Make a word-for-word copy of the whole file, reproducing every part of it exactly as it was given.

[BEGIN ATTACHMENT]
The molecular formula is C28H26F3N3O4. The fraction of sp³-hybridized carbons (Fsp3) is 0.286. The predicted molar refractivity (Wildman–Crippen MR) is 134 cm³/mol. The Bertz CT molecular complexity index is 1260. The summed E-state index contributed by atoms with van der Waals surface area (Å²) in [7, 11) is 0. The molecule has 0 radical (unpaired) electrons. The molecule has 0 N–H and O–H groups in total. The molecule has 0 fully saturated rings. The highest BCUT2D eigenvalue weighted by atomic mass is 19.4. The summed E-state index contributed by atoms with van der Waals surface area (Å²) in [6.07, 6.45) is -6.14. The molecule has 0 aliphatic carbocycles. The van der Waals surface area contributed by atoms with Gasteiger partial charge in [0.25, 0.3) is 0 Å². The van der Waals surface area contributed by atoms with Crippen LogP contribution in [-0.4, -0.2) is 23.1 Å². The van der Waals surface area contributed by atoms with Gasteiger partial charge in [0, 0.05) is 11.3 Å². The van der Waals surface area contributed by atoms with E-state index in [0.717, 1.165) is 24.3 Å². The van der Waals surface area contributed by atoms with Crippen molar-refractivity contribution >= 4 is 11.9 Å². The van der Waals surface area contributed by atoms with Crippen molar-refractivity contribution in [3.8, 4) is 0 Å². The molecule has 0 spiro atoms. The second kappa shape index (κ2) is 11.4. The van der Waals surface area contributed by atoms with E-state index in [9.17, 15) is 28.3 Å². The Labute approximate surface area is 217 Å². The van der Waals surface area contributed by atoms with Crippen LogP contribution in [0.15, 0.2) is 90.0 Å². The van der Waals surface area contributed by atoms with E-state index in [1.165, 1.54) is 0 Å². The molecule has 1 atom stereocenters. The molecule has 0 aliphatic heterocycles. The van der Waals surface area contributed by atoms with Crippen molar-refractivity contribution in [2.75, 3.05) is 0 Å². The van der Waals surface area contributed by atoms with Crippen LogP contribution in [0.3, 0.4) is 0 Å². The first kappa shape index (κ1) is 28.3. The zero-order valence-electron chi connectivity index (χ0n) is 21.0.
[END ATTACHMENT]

The molecular formula is C28H26F3N3O4. The fraction of sp³-hybridized carbons (Fsp3) is 0.286. The predicted molar refractivity (Wildman–Crippen MR) is 134 cm³/mol. The Bertz CT molecular complexity index is 1260. The summed E-state index contributed by atoms with van der Waals surface area (Å²) in [7, 11) is 0. The molecule has 0 radical (unpaired) electrons. The molecule has 0 N–H and O–H groups in total. The molecule has 0 fully saturated rings. The highest BCUT2D eigenvalue weighted by atomic mass is 19.4. The summed E-state index contributed by atoms with van der Waals surface area (Å²) in [6.07, 6.45) is -6.14. The molecule has 0 aliphatic carbocycles. The van der Waals surface area contributed by atoms with Gasteiger partial charge in [0.25, 0.3) is 0 Å². The van der Waals surface area contributed by atoms with Crippen LogP contribution in [-0.4, -0.2) is 23.1 Å². The van der Waals surface area contributed by atoms with Gasteiger partial charge in [0, 0.05) is 11.3 Å². The van der Waals surface area contributed by atoms with E-state index in [0.717, 1.165) is 24.3 Å². The van der Waals surface area contributed by atoms with Crippen molar-refractivity contribution >= 4 is 11.9 Å². The van der Waals surface area contributed by atoms with Crippen molar-refractivity contribution in [3.8, 4) is 0 Å². The molecule has 0 spiro atoms. The second kappa shape index (κ2) is 11.4. The van der Waals surface area contributed by atoms with E-state index in [9.17, 15) is 28.3 Å². The Labute approximate surface area is 217 Å². The van der Waals surface area contributed by atoms with Crippen LogP contribution in [0.15, 0.2) is 90.0 Å². The van der Waals surface area contributed by atoms with E-state index in [1.165, 1.54) is 0 Å². The molecule has 1 atom stereocenters. The molecule has 0 aliphatic heterocycles. The van der Waals surface area contributed by atoms with Crippen molar-refractivity contribution in [2.75, 3.05) is 0 Å². The van der Waals surface area contributed by atoms with Crippen LogP contribution in [0.3, 0.4) is 0 Å². The first kappa shape index (κ1) is 28.3. The zero-order valence-electron chi connectivity index (χ0n) is 21.0.